Wives and Husbands
Open Your Bible
1 Peter 3:1-7, Genesis 1:26-28, Ephesians 5:22-33
Just before Thanksgiving, Patrick asked my father for his blessing to propose. An Army Colonel who’d spent nearly 30 years serving in the U.S. Military, my father has all the outward trappings of intimidation. Patrick braced for the third degree. Instead, my father laughed, shrugged, and smiled.
“You’re both smart,” he said. “If Claire wants to marry you, then you have my blessing.” Before Patrick could breathe easy, my father put up one finger as if he’d just remembered something important.
“You know, Claire has a tendency to want to take charge,” he said.
Way to go dad. I can’t blame him for saying that—it’s true. I do have a tendency to want to take charge. For that reason, reading this passage is difficult. It’s easy to read verses about how God loves me. It’s hard to read about what God expects of me. But deep down I know the passages of Scripture that make me most uncomfortable are likely the passages I need to engage with the most.
When I read this passage the first time, all I could think about were women who’ve been mistreated, oppressed, and abused by men who have used these Scriptures to justify their abhorrent behavior. But Peter isn’t writing this passage for society at large. He’s telling individual women to submit to their own husbands, not for all women everywhere to be subordinate to men in general.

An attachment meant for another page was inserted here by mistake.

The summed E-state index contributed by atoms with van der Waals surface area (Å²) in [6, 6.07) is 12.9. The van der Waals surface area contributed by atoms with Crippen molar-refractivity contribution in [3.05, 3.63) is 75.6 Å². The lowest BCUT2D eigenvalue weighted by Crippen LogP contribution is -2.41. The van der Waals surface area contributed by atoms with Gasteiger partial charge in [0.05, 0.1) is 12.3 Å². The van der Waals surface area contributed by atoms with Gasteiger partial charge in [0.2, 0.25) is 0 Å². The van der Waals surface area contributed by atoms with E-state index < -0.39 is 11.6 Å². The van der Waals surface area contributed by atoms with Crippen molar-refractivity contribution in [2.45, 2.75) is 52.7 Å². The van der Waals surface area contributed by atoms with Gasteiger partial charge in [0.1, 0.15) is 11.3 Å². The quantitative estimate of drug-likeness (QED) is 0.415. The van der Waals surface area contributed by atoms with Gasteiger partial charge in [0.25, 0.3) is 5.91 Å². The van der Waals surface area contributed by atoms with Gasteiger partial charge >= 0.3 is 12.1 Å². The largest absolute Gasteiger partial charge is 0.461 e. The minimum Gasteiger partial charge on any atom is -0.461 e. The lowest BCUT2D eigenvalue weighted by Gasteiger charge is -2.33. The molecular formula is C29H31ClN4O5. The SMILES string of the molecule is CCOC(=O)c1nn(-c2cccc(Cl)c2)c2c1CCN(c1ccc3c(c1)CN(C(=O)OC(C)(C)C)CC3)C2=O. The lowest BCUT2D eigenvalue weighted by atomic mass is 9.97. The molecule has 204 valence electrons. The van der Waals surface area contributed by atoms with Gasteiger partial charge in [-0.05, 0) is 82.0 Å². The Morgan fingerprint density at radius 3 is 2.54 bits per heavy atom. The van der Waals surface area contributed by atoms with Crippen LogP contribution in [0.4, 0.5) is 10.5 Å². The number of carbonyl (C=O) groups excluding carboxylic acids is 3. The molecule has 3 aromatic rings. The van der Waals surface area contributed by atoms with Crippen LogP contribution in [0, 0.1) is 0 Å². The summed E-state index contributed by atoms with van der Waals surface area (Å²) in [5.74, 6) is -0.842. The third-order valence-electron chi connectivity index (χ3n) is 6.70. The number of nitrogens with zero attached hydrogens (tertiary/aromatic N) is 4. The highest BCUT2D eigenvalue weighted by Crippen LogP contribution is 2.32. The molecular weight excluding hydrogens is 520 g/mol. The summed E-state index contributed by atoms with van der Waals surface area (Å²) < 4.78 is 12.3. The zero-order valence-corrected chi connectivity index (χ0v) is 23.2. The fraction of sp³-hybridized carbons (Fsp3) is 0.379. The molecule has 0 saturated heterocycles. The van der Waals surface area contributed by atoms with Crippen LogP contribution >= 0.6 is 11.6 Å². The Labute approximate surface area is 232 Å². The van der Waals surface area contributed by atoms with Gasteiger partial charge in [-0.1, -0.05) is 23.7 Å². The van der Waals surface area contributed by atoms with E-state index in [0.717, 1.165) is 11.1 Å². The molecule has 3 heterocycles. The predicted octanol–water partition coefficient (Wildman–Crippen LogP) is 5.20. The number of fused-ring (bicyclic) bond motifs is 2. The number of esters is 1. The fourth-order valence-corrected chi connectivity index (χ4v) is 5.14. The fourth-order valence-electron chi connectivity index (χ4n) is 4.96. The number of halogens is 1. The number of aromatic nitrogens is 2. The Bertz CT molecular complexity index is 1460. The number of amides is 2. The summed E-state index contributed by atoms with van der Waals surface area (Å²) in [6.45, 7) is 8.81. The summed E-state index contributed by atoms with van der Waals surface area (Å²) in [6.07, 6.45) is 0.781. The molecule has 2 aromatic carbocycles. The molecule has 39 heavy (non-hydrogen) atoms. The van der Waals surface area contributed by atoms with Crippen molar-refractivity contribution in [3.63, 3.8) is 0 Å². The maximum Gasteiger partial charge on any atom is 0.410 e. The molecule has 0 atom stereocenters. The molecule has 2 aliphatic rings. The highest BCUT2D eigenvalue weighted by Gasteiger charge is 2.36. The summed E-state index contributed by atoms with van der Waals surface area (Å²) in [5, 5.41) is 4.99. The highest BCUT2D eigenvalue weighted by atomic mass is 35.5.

If my father’s first warning weren’t enough, nine years of marriage have likely taught my husband that my ability to submit isn’t my best quality. Whenever there’s a decision to be made, my knee-jerk reaction is to grab the reins—not out of kindness, but out of pride and fear. My desire for control is more powerful than my desire for deeper marital connection. All the while, the world tells me that I can be superwoman, have it all, remain young-looking, and raise a family. Soon, my hands are full of reins, but my heart is empty of peace. God invites me into a new way of living. The new way is slower, quieter. Because God loves me, I can trust that obeying His guidance won’t lead to more harm but, ultimately, to His blessing.
At the end of the previous chapter, Peter outlined Jesus’s suffering and sacrifice on the cross. He begins this chapter with these words: “In the same way, wives submit yourselves to your own husbands” (v.1). Peter then calls husbands to do the same, especially taking in to account the societal norms of the day, which saw women as “weaker” and less than their male counterparts. He instructs:
In the same way, you husbands must give honor to your wives. Treat your wife with understanding as you live together. She may be weaker than you are, but she is your equal partner in God’s gift of new life (v.7).
Jesus gave us a model for sacrificial love. And if we’re following His model, we cannot be surprised when loving well is sometimes hard and messy; it may cost us something in return. Jesus put down His rights in order to grant us access to the kingdom of God. In the same way, we’re called to put down our own need for control, trusting His ways are best.